Outdated Remnants

These relationships about the entire cardinal signs appear to originate in an earlier age when the sidereal zodiac was used. For instance, in his footnote on Porphyry, Ch.31, James Holden remarked that the pairs of obeying signs (equidistant from the solstitial signs) “are based on the scheme of the early Alexandrian astrologers, which in effect puts the equinoxes and solstices at 15 degrees of the cardinal signs” (Holden, 2009, p. 25, Footnote 2).

In ancient times the sidereal zodiac was defined with reference to the vernal equinox but it indicated the middle of Aries (15°) for at least some astrologers. The two competing Babylonian standards were for the equinox/solstice to mark out 8° or 10° of the cardinal sign. However, Hipparchus (3rd century BCE) noted that some astronomers (he cited Eudoxus) put the spring equinox at 15° Aries. With the equinoxes and solstices at the 15th degree of each cardinal sign,the signs on either side of that cardinal sign would be those equally rising (from equinox) or of equal daylight (from solstice). Therefore, the symmetry has always been based on the equinoctial and solstitial points. It was never meant to be based on the cardinal signs themselves.

In other words, these two additional relationships are remnants from when the sidereal zodiac was used for this tropical relationship. Making the full cardinal signs themselves the basis of the relationship misses the original symmetry about the cardinal points. For this matter, I dismiss the pairings of signs across entire cardinal signs as erroneous.

1st Century BCE Criticism of Use of Whole Cardinal Sign

Geminos (1st century BCE) mentioned the connected signs in his material on aspects. He noted that astrologers of his day tended to use the whole solstitial sign as the axis of symmetry. Interestingly, he strongly and thoroughly criticized the approach as being in error. Geminos noted that the Chaldeans (Babylonians) held that the spring equinox was at 8° Aries. However, Geminos was one of the first of the Greek astronomers to insist on a fully tropical zodiac, in which the spring equinox marks out 0° Aries. Given a tropical zodiac, the symmetrical sign relationships which had always been tropical in nature, would begin from the signs adjacent to the points of the equinox/solstice.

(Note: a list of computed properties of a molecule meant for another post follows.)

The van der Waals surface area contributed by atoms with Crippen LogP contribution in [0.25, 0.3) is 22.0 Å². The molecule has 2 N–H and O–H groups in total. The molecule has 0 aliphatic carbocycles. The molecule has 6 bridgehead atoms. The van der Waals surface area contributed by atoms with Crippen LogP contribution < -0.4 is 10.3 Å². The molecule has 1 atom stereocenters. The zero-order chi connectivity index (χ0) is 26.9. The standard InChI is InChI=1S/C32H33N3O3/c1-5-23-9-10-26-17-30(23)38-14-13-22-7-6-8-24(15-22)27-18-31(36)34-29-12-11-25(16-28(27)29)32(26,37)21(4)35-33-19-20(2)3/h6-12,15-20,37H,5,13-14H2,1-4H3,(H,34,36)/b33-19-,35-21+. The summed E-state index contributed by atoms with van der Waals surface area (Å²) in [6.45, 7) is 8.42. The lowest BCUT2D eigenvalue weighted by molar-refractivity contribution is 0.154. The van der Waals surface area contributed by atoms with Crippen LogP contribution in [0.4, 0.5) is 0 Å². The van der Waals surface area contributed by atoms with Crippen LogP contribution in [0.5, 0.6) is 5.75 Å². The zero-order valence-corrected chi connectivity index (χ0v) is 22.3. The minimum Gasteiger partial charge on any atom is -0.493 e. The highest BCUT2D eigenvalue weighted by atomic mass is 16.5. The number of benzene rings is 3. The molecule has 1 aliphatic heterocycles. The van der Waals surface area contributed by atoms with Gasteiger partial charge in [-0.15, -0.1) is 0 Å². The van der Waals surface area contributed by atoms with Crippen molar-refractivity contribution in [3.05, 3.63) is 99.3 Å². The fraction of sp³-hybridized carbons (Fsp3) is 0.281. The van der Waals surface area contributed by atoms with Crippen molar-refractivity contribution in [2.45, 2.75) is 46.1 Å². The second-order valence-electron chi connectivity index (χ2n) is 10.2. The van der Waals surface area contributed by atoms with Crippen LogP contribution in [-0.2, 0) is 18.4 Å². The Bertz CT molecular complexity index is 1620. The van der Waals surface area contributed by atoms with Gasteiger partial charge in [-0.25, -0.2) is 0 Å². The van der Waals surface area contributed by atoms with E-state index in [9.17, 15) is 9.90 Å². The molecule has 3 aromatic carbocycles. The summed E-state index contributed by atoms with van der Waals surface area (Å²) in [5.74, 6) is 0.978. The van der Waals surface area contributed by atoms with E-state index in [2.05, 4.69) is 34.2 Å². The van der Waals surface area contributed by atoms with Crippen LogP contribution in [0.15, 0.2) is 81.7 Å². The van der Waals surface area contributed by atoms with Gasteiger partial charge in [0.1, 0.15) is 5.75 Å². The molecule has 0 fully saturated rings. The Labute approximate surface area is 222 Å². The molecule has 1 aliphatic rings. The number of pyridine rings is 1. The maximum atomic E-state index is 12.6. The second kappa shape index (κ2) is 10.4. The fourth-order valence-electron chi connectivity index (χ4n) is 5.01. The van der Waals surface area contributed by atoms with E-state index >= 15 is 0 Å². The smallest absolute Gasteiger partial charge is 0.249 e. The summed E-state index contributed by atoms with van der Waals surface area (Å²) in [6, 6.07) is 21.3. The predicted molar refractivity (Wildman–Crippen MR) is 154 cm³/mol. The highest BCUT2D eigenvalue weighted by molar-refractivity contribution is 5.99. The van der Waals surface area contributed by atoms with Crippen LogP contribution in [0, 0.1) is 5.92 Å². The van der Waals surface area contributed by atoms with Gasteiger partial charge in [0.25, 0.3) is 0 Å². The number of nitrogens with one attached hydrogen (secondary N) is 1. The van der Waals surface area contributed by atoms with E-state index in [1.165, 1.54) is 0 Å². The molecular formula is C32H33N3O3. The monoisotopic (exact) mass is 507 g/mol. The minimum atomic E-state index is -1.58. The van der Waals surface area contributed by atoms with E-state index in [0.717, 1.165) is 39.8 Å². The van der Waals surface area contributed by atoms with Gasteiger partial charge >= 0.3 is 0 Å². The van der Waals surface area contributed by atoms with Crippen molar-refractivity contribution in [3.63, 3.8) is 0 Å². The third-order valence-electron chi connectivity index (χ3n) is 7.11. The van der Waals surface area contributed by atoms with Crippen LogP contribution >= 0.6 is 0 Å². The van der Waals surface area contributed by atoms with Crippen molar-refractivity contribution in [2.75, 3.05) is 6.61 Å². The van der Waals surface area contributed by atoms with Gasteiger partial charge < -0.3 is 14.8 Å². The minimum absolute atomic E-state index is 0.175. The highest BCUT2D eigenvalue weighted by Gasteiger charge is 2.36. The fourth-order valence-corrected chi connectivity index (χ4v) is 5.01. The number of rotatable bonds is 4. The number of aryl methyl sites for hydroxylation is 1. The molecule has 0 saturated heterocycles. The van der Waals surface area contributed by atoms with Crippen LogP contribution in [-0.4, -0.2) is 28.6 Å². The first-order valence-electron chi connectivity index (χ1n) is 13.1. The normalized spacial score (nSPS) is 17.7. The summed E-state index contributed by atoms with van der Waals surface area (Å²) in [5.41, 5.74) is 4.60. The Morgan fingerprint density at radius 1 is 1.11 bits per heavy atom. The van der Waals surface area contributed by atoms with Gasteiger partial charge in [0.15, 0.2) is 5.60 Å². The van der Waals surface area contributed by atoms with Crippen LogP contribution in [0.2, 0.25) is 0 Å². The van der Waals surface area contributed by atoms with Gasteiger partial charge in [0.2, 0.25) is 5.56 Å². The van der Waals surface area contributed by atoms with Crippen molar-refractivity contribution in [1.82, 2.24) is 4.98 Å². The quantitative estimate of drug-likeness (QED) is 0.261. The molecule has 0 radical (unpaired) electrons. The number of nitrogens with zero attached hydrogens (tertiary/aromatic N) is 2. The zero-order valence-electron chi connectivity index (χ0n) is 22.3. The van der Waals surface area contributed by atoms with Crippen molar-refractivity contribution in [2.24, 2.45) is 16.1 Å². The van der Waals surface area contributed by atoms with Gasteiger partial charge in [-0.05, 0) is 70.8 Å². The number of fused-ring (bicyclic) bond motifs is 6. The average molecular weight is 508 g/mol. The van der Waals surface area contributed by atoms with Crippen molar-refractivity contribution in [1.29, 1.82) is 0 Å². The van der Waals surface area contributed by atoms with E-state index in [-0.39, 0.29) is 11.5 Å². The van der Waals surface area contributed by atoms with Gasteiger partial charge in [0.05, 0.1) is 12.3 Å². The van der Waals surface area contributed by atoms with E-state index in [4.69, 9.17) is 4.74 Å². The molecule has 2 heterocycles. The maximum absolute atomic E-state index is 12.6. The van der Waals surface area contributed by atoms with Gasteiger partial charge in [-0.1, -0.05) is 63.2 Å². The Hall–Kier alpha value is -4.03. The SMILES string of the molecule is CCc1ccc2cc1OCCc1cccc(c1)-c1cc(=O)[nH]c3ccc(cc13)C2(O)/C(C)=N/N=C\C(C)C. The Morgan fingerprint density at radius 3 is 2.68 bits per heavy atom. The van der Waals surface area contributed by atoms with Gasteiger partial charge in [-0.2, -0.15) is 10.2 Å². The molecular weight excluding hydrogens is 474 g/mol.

But it happens that such an account is completely erroneous. For solstices do not occur in the whole of Cancer; rather, there is one certain point, perceivable through reason, at which the Sun makes its turning; for the solstices take place in a moment’s time. The whole twelfth-part of Cancer is situated in the same way as Gemini, and each of them is equally far from the summer solstitial point. For this reason, the lengths of the days are equal in Gemini and Cancer, and on the sundials, the curves desribed by the gnomons [when the Sun is] in Cancer and in Gemini are equally distant from the tropic {…} There are, then, in truth, 6 syzygies {antiscia signs}: Gemini with Cancer, Taurus with Leo, Aries with Virgo, Pisces with Libra, Aquarius with Scorpio, Capricorn with Sagittarius. {…}” (Geminos, Ch. II, #33-44, Evans & Berggren trans., 2006, p. 134-136 – curly bracketed text is mine)

Equal Ascensions vs. Equal Power

The two symmetrical sign relationships that we are left with are those signs which are symmetrical about the solstitial points, which we might call antiscia signs, and those symmetrical about the equinoctial points which we might call contra-antiscia signs. Hellenistic astrologers typically gave these relationships different labels, though Firmicus Maternus used the label “antiscion”. Contra-antiscia signs are those of equal ascensional times, sometimes call “equipollent”. The antiscia signs may be called those of “equal power” as the Sun’s position in them marks times of similar length of day.

Hearing and Contra-Antiscia

Hearing signs and commanding/obeying signs are the same thing. They pertain to what we might call the contra-antiscia signs or signs of equal ascension.  This echoes the language of Valens about listening signs and that of Manilius about how one sign hears the other.  As this was originally conceptualized as pertaining to the equinoctial points, I think that astrologers should equate these notions with the signs of equal ascension (contra-antiscia).